By Helen Murray, Chief Customer Solutions Officer, Webhelp UK
The outbound telemarketing industry is in the throes of change. With the emergence of regulation and the option for customers to ‘opt out of contact’, the sector needs to sharpen its approach and respect its main asset – the customer – in order to boost and maintain sales.
In July 2013, the Information Commissioner’s Office (ICO) and the Office of Communications (Ofcom) published a joint action plan to tackle irresponsible sales practice across all channels, aiming to stamp out unsolicited contact.
Coupled with around one third of the UK population now having placed themselves ‘beyond contact’, as a result of the Telephone Preference Service established in 1999, outbound telemarketing risks becoming economically unviable.
Together this means telemarketing behaviours need to adapt and change in order to ensure longevity and business success. Here are our top three tips for adjusting the industry’s approach:
1) Understand the data
Every customer record represents an individual, so making every contact relevant to that individual has to be the holy grail of telemarketing. Before making contact, consider consolidating existing data and applying analytics to profile the customer. This will help determine the next best action strategies.
The task becomes much harder, of course, when dealing with newly acquired customer records, individuals you have not traded with before and have no previous knowledge of. Even here analytics can help. If you have acquired data wisely you will know something about these records, at least basic demographic information.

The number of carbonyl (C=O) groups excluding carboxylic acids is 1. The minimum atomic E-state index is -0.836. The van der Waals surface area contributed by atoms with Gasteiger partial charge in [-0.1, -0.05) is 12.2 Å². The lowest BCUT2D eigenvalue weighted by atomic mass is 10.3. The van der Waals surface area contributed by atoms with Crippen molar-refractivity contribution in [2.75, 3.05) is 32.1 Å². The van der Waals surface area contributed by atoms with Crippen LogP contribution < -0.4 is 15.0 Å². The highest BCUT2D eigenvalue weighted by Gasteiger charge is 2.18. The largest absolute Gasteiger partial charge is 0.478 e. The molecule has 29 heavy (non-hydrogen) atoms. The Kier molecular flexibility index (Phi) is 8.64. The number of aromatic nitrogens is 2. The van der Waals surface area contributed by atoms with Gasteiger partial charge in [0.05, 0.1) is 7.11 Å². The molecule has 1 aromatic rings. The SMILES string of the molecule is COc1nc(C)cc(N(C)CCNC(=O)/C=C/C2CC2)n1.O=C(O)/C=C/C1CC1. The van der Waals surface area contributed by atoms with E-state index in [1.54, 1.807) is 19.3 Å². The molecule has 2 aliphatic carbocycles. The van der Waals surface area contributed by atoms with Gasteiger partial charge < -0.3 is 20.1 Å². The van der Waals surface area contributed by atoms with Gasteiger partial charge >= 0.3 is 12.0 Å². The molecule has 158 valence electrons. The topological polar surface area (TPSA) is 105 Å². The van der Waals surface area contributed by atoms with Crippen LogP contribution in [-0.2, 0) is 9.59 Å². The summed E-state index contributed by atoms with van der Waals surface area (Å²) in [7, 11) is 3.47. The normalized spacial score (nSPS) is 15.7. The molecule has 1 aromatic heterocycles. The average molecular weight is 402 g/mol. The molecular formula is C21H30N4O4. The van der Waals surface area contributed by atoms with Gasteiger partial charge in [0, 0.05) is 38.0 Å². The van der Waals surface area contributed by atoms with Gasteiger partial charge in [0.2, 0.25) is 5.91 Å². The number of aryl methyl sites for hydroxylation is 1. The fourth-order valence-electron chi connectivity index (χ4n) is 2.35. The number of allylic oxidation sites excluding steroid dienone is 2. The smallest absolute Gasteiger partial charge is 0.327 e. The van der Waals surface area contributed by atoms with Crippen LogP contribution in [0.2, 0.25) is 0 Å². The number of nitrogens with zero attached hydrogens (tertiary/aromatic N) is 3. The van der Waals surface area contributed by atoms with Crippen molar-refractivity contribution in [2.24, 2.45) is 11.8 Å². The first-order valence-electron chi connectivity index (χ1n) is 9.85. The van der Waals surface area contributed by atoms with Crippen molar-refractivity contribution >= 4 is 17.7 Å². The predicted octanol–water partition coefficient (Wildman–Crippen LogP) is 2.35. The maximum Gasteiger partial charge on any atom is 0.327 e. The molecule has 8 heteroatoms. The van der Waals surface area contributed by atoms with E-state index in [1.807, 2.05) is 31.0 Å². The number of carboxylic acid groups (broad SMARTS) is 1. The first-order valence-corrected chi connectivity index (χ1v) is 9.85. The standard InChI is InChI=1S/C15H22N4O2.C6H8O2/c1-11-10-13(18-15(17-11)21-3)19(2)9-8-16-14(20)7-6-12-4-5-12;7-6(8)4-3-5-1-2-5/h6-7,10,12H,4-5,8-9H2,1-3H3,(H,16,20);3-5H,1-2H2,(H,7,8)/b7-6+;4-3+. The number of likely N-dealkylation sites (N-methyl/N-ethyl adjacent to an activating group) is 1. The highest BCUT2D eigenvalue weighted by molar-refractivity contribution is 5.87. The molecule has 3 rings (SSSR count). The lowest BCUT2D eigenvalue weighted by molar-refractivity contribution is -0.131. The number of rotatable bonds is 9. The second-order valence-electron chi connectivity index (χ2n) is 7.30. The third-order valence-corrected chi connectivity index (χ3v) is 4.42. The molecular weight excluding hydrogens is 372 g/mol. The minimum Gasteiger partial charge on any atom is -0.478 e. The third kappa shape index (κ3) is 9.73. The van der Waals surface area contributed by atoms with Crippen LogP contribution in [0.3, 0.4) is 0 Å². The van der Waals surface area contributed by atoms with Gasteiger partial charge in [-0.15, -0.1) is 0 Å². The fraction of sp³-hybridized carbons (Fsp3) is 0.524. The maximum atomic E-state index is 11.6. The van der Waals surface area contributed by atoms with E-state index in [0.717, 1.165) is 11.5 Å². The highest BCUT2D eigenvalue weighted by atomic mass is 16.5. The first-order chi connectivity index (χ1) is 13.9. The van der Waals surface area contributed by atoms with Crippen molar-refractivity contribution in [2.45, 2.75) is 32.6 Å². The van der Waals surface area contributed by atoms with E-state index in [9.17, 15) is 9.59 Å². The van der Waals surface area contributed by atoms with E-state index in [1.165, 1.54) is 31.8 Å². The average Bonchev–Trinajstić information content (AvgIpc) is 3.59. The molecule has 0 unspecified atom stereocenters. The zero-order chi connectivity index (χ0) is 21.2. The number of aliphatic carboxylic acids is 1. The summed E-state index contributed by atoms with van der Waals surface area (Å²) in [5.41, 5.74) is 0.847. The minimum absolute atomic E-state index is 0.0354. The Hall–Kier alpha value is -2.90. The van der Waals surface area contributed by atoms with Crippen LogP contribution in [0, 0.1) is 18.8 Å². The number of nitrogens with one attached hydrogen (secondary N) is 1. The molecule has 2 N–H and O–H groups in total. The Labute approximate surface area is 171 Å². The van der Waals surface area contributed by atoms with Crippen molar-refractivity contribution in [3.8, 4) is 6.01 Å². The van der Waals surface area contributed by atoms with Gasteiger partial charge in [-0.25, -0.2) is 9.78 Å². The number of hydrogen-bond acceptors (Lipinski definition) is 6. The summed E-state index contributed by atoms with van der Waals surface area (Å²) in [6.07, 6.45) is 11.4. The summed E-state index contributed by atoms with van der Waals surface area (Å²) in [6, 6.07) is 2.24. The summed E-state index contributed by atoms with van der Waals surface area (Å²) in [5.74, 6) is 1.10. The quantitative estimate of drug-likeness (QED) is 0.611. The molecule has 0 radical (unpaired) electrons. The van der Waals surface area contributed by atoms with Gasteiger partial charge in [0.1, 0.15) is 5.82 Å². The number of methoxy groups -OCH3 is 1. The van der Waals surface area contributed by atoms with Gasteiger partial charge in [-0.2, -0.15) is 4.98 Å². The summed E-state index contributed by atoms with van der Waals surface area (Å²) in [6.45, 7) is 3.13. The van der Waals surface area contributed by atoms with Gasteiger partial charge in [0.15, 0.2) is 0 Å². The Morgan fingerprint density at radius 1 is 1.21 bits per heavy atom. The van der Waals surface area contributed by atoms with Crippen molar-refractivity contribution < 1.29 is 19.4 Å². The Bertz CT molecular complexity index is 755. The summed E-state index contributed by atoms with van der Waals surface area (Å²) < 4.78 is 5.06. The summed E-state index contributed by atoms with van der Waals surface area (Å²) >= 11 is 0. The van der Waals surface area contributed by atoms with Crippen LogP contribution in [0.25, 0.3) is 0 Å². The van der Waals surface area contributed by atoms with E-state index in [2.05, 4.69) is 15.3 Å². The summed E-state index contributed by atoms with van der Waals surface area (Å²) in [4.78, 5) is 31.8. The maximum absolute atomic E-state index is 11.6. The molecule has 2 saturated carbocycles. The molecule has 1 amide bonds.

From this it is possible to model the likely behaviour of these new individuals based on the behaviours and preferences of similar existing customers. It won’t be precise, but it should tell you enough to begin ‘in life’ data testing that will refine accuracy and performance.
2) Respect the agent, recruit talent and reward success
Before patting ourselves hard on the back for our technological and strategic brilliance, we would do well to remember the agent that sits at the front line and, ultimately, either closes the deal or doesn’t.
Outbound selling is a particular skill that attracts a particular type of person. That type of person is typical of the average contact centre agent. They are extremely results focused and expect you to create an environment in which that can happen and, if you don’t, will complain.
For this very reason it is important to identify and recruit talented people and reward success. Agents of this calibre challenge our thinking and put us on our mettle. They grasp the business which is imperative of making a sale and will both engage in and contribute to commercial discussions around profitability, margin and cost.
With a high energy workforce of this kind it’s important to recognise that they are motivated by personal success. Top performers will expect to earn more and, therefore, compensation and bonus strategies must be built accordingly.
3) Farm, Don’t Hunt
In the past companies have relied heavily on outbound sales – and more specifically, cold calling – because high attrition rates have driven a constant need to recruit new customers. In short, organisations have ‘hunted’ new customers because they have failed to ‘farm’ the ones they have.
Companies would be wise to reduce their dependency on new customer recruitment by focusing on effective retention, cross and upsell strategies. There’s nothing new in this, the principles and virtues of long term customer relationship management are well known. But we are advocating that a new level of pragmatism and urgency should be applied to acquiring new business from existing customers and to seeking fresh ways to introduce sales conversations.
On the whole, the industry’s response to date has been largely uninspiring. It’s time the sector recognised that every customer record, number and email address is a valued and cherished resource to be treated with respect. If this mindset is adopted, telemarketing companies have a chance to see a dramatic difference in their sales and retention rates.